Monday, 4 July 2022

Croatian Eurozone Accession: Filling ATMs With New Currency Challenging

July the 4th, 2022 - Croatian Eurozone accession is looming, with the date on which the kuna will be sent to the history books being marked out as the 1st of January, 2023. There are a lot of practical and logistical issues to now tackle, and filling the country's ATMs with euros instead of kuna is just one of them proving to be a challenge.

As Poslovni Dnevnik writes, rapidly approaching Croatian Eurozone accession requires very many adjustments. While there won't be much work in the conversion of cashless payments, cash payments bring a series of challenges for everyone - from people to banks, companies and shops, reports HRT.

Most of the total of Croatian 4,700 ATMs, which are of course all active during the winter months, will have to be adapted for euro banknotes in the very last weeks of December, making them unavailable for Croatian kuna withdrawals.

Filling ATMs with euro banknotes will be an extremely demanding job operationally speaking. In most ATMs, certain parts will have to be physically replaced.

"The whole process of adapting Croatian ATMs starts with the adaptation of the cassettes themselves, in which the banknotes come out, since the euro banknotes have different dimensions than the kuna banknotes have. As we have a lot of ATMs across the Republic of Croatia, this is going to be a rather long-term process where all the ATM cassettes should be adapted,'' explained Tihomir Mavricek, executive director of the Cash Sector of the Croatian National Bank (CNB).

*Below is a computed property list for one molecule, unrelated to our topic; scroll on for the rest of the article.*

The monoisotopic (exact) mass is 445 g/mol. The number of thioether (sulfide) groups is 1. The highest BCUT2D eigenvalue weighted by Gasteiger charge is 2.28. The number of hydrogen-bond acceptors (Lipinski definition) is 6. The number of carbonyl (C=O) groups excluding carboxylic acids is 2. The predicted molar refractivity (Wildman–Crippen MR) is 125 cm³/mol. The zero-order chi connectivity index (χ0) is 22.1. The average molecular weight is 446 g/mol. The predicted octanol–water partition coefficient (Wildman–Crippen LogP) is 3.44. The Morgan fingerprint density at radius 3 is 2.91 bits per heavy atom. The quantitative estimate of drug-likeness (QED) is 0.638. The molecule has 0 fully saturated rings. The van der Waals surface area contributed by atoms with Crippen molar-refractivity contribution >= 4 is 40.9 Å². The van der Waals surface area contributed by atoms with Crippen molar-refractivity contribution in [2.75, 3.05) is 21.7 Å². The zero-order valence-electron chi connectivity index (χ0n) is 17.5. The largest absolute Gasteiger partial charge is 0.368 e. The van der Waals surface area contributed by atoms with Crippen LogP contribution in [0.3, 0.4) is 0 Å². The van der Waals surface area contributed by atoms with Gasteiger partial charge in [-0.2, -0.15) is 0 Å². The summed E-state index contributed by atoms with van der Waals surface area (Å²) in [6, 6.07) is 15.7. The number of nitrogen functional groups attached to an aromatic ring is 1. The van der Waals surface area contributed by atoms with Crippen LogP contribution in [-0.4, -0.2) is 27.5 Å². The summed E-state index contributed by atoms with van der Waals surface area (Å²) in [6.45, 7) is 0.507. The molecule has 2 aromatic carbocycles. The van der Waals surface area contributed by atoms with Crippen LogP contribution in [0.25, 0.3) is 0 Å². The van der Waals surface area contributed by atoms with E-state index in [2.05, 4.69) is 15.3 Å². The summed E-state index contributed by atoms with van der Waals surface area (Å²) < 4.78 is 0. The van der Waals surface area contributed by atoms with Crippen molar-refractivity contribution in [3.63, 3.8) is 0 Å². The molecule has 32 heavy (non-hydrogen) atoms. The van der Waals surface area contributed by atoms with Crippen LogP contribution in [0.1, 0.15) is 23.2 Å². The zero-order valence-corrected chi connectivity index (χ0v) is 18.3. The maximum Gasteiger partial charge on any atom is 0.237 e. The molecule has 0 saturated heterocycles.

The problem is that at most of Croatia's ATMs, the adjustment to euros means that they will not be available for the withdrawal of kuna for a certain number of days, and the uncomfortable timing comes in the form of it being just before the Christmas season where there are significantly increased levels of consumption. On top of that, not all ATMs will be ready for euros by the date of Croatian Eurozone accession, ie the 1st of January, 2023.

"During the month of December, we'll visit more than 60% of the ATMs maintained by our company in the field, and prepare them to work with the new currency. The first euros will be available to people for withdrawal at certain ATMs in Croatia as early as January the 1st, 2023, according to the criteria of regional coverage and the frequency of use of those ATMs, which are determined by the banks," the Payten company announced.

Not all ATMs are equal, however, and those within the OTP banka system can be remotely ''induced'' to pay out either kuna or euros.

"All of our ATMs will be in operation for withdrawing money every day during the month of December, and at the same time they'll be ready to pay out euros from January the 1st, 2023," OTP banka announced.

Despite intensive preparations, it will still be technically impossible to avoid days without interruption of withdrawals of kuna or euros at most ATMs as Croatian Eurozone accession gets closer, but the CNB has assured that everything related to this process must be published and made accessible to people on the banks' official websites.